Great Northern Ry. Co. v. Weeks, 297 U.S. 135 (1936)
U.S. Supreme CourtGreat Northern Ry. Co. v. Weeks, 297 U.S. 135 (1936)
Great Northern Railway Co. v. Weeks
Argued January 6, 7, 1936
Decided February 3, 1936
297 U.S. 135
1. The full and fair value of property for the purpose of a tax assessment is the equivalent of the property in money paid at the time of assessment. P. 297 U. S. 139.
2. In assessing railway property for taxation, the assessor is not bound by any rule or formula, but is free to consider all pertinent facts, estimates and forecasts and to give them their reasonable weight. P. 297 U. S. 139.
3. Courts will not disturb tax assessments unless clearly unreasonable. To warrant an injunction, overvaluation due to mere error of judgment is not enough; there must have been that which in
legal effect is the equivalent of intention or fraudulent purpose to overvalue, and so to set at naught fundamental principles that safeguard the taxpayer's rights and property. P. 297 U. S. 139.
4. An assessment of property for taxation is presumed to have been rightly made on the basis of actual value. P. 297 U. S. 139.
5. In apportioning value of an interstate railway system to a State for taxation, there were used as factors the percentages in the State (a) of total track mileage; (b) of physical property, measured by cost of reproduction less depreciation; (c) of car and locomotive miles, average of five years, and (d) of gross earnings, average for five years, the amount of such earnings assigned to the State being found by adding to the intrastate revenue earned in the State the mileage proportion of revenue from traffic moving partly within and partly outside of her boundaries. Though percentages thus used were not higher than those submitted to the taxing board by the Railway Company, the Company contended in this suit that the apportionment operated to tax property outside of the State. Held that, having regard to the size of the entire railway system and the variety of things that affect values to be attributed to its railroad in different States, and the numerous matters as to which there may be wide difference of opinion, the use of the percentages was not shown to be confiscatory or arbitrary. P. 297 U. S. 143.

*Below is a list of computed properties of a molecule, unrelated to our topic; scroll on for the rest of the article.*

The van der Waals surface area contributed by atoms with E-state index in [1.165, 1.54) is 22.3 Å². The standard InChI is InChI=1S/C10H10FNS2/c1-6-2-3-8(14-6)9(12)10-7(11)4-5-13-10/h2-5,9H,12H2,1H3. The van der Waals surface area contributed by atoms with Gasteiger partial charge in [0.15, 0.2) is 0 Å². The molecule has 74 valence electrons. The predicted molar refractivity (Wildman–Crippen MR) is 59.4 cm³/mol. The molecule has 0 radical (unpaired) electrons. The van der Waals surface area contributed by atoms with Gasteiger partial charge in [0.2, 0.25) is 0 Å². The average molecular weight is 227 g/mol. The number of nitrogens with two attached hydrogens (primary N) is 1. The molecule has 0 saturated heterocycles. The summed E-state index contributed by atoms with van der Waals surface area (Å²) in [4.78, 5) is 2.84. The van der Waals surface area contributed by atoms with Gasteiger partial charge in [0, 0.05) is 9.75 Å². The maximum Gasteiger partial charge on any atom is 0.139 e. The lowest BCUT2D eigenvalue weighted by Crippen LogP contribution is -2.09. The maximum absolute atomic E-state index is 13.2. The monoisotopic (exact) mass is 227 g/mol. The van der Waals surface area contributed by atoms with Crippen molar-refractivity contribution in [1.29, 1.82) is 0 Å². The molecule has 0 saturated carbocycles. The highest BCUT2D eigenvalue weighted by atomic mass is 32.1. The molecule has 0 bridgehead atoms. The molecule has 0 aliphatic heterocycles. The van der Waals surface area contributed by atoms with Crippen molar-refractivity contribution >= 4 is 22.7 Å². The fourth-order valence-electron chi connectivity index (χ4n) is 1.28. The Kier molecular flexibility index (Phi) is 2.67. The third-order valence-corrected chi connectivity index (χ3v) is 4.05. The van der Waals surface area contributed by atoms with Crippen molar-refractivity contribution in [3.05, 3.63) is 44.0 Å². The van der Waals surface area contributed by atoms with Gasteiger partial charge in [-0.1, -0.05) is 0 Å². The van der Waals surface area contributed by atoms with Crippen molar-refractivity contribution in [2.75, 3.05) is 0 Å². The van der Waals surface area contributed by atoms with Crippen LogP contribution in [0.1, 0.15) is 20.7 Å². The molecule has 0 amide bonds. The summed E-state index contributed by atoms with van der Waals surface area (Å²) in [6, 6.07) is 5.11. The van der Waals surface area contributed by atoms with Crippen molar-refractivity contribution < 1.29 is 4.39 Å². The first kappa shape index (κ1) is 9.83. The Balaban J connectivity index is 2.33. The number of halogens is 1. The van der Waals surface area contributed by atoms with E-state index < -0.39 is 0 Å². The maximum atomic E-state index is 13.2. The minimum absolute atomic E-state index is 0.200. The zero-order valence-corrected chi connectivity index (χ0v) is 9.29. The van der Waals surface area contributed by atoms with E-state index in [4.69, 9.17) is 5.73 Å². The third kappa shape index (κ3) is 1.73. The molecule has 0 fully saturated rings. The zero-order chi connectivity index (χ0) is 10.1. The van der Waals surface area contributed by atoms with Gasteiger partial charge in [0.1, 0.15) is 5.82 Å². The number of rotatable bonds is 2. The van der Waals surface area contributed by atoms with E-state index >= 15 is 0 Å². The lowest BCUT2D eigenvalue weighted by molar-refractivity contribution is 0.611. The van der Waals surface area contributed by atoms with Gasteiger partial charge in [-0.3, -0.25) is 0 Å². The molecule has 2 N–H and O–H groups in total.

6. In determining whether a tax assessment was arbitrarily made and grossly excessive, the assessors may not be compelled to submit to examination as to the operation of their minds in making it. P. 297 U. S. 145.
7. Judicial notice must be taken of the fact that, late in 1929, there occurred a great collapse of values of all classes of property -- railroads, other utilities, commodities and securities -- and that the depression then commenced progressively became greater. P. 297 U. S. 149.
8. In assessing railroad property during the depression, a taxing board was bound to take into account and give due weight to the sudden, progressive, and enormous declines of value. P. 297 U. S. 149.
9. In a suit by an interstate railway company to enjoin in part the collection of taxes levied on its property in North Dakota for the year 1933, the allegations and evidence on behalf of the state authorities showed that, for a series of years, including the depression years 1929-1932, the basis adopted by them and approved by them as the best available for computing the value of the entire railway system was the five-year average value of the stocks and bonds and capitalized income; that, if this basis had been used in 1933, the system valuation for that year and the part of it assignable to and assessed in North Dakota would have been vastly less
than in 1932, owing to the effects of the economic depression upon property values, prices, and earnings; but that, in assessing for 1933, they had arbitrarily repeated the assessment for 1932, without making a fresh computation of value or paying heed to economic changes. Resolving all doubts in favor of validity, the evidence conclusively showed that the challenged (1933) assessment exceeded the true full value of the railway's property in North Dakota in 1933 by $10,000,000.
(1) That the taxing board's failure to consider the enormous diminution in value of the railway's property caused by the 1929 collapse and the progress of the depression was equivalent in law to intention to make the grossly excessive assessment and deprived the railway of rights under the due process clause of the Fourteenth Amendment. Pp. 297 U. S. 145, 297 U. S. 151.
(2) The railway's right to relief was not prejudiced by overassessment and submission to overtaxation in any prior year. P. 297 U. S. 152.
77 F.2d 405 reversed.
Certiorari, 296 U.S. 558, to review the affirmance of a decree dismissing the bill in a suit to enjoin collection of taxes.